Publication Type:Journal Article
Source:Precambrian ResearchPrecambrian Research, Volume 230, p.168-178 (2013)
Keywords:billion years ago, chemistry, ferruginous conditions, fractionation, geochemistry, iron formation, mo isotopes, modern black, molybdenum, neoproterozoic, oxygenation, proterozoic ocean, rhenium, sediments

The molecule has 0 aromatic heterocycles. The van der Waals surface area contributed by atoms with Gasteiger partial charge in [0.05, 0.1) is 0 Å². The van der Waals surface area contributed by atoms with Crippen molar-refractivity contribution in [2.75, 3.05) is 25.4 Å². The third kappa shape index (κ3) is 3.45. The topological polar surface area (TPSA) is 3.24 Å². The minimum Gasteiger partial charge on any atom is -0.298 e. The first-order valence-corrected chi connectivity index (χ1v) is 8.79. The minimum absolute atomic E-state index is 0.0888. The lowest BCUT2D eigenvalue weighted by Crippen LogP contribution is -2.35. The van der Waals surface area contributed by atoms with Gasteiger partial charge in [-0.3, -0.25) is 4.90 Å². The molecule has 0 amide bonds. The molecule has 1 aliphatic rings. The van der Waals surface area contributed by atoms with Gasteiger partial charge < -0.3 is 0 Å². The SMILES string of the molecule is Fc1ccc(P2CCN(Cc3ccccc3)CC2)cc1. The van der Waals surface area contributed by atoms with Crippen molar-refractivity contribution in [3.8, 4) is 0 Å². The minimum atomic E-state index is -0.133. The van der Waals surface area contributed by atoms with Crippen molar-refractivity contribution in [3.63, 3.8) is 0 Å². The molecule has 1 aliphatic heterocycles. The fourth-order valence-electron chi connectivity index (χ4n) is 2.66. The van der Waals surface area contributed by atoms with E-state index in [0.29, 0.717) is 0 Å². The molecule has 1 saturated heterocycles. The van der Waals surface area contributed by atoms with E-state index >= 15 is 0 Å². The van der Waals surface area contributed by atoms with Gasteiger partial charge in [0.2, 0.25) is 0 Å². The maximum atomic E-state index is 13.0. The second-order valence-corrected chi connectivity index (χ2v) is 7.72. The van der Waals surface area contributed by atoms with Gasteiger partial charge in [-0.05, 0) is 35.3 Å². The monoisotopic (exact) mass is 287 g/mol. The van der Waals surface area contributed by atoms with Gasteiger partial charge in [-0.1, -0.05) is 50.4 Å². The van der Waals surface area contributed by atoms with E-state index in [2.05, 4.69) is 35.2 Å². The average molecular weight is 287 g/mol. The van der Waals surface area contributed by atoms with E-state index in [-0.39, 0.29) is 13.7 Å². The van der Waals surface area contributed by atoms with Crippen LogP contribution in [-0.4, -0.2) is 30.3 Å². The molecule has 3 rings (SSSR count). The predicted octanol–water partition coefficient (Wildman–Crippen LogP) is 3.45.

The Neoproterozoic was a major turning point in Earth's surficial history, recording several widespread glaciations, the first appearance of complex metazoan life, and a major increase in atmospheric oxygen. Marine redox proxies have resulted in many different estimates of both the timing and magnitude of the increase in free oxygen, although the consensus has been that it occurred following the Marinoan glaciation, the second globally recorded "snowball Earth" event. A critically understudied rock type of the Neoproterozoic is iron formation associated with the Sturtian (first) glaciation. Samples from the <716 Ma Rapitan iron formation were analysed for their Re concentrations and Mo isotopic composition to refine the redox history of its depositional basin. Rhenium concentrations and Re/Mo ratios are consistently low throughout the bottom and middle of the iron formation, reflecting ferruginous to oxic basinal conditions, but samples from the uppermost jasper layers of the iron formation show significantly higher Re concentrations and Re/Mo ratios, indicating that iron formation deposition was terminated by a shift towards a sulfidic water column. Similarly, the delta Mo-98 values are close to 0.0 parts per thousand throughout most of the iron formation, but rise to similar to+0.7 parts per thousand near the top of the section. The delta Mo-98 from samples of ferruginous to oxic basinal conditions are the product of adsorption to hematite, indicating that the Neoproterozoic open ocean may have had a delta Mo-98 of similar to 1.8 parts per thousand. Together with the now well-established lack of a positive Eu anomaly in Neoproterozoic iron formations, these results suggest that the ocean was predominantly oxygenated at 700 Ma. (C) 2013 Elsevier B.V. All rights reserved.
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